Mercy for Animals has started a petition on Change.org that helps you tell poultry-processing corporation Perdue to stop abusing its chickens. I'm no fan of manipulatively spooky incidental music in hidden-camera videos, but watching workers not just stomp on live chicken heads but grind them under their boots and hearing other workers describe the health problems chickens get from Perdue's breeding methods is convincing enough. So much for all the good PR Perdue got from reducing antibiotic use! Perdue fired one worker after this video got publicity, but that just makes him the Lt. Calley of animal abusers, and workers don't abuse animals because they all wear Snidely Whiplash mustaches -- they abuse animals because they're under a lot of pressure to produce. So, even though the petition calls for a number of good works that Perdue could undertake -- including slower breeding, more space, and more humane killing methods -- I wish it had also called for hiring more workers and training them better. But you can hijack the "I'm signing because" box to add that.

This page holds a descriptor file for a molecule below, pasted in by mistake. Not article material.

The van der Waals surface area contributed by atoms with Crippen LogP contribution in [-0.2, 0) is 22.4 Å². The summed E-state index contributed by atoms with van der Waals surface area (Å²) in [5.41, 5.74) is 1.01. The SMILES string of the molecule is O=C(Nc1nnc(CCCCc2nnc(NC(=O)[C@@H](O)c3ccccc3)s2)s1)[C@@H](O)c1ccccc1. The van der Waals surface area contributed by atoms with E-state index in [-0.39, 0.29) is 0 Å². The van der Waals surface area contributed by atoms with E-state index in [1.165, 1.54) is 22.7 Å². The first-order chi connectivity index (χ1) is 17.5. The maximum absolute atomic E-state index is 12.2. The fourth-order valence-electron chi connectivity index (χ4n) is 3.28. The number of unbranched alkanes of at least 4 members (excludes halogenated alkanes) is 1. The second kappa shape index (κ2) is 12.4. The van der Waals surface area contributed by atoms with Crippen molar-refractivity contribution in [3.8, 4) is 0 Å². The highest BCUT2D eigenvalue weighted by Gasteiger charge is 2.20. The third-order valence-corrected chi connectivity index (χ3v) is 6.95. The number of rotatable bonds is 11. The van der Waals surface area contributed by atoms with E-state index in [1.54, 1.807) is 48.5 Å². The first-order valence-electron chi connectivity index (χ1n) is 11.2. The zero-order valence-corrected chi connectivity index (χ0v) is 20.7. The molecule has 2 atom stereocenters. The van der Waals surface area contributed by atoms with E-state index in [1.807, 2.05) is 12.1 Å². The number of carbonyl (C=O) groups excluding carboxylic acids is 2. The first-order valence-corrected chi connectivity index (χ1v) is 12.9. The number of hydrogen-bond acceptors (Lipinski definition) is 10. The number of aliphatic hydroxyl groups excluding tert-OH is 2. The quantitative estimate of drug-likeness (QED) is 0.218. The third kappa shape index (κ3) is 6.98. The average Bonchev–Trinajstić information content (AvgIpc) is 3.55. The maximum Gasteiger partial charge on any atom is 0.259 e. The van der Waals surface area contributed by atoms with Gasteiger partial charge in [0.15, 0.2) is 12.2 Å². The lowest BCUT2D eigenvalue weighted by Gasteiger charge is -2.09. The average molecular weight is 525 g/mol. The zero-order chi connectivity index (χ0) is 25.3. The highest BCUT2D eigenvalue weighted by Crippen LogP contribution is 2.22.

Meanwhile, if you've missed previous opportunities to tell the U.S. Justice Department to investigate whether ExxonMobil unlawfully misled the public on climate change, then the Union of Concerned Scientists still helps you do that. As you may recall, we have evidence that ExxonMobil knew about the disastrous effects of climate change in the late 1980s, yet still embarked on an expensive and decades-long campaign of climate change disinformation. You'd think, knowing what was coming, they'd have spent all that money weaning themselves off oil and onto renewables, but of course doing so would have made it much harder to redistribute wealth upward to executives. I bet ExxonMobil executives would say they obfuscated on climate change out of their "duty to shareholders," but usually by "shareholders" they mean "executives like me," and one wonders if they ever put the matter honestly to their shareholders, because shareholders are pretty good people -- certainly better than the executives who use them as a human shield. Perhaps we can answer questions like these in court.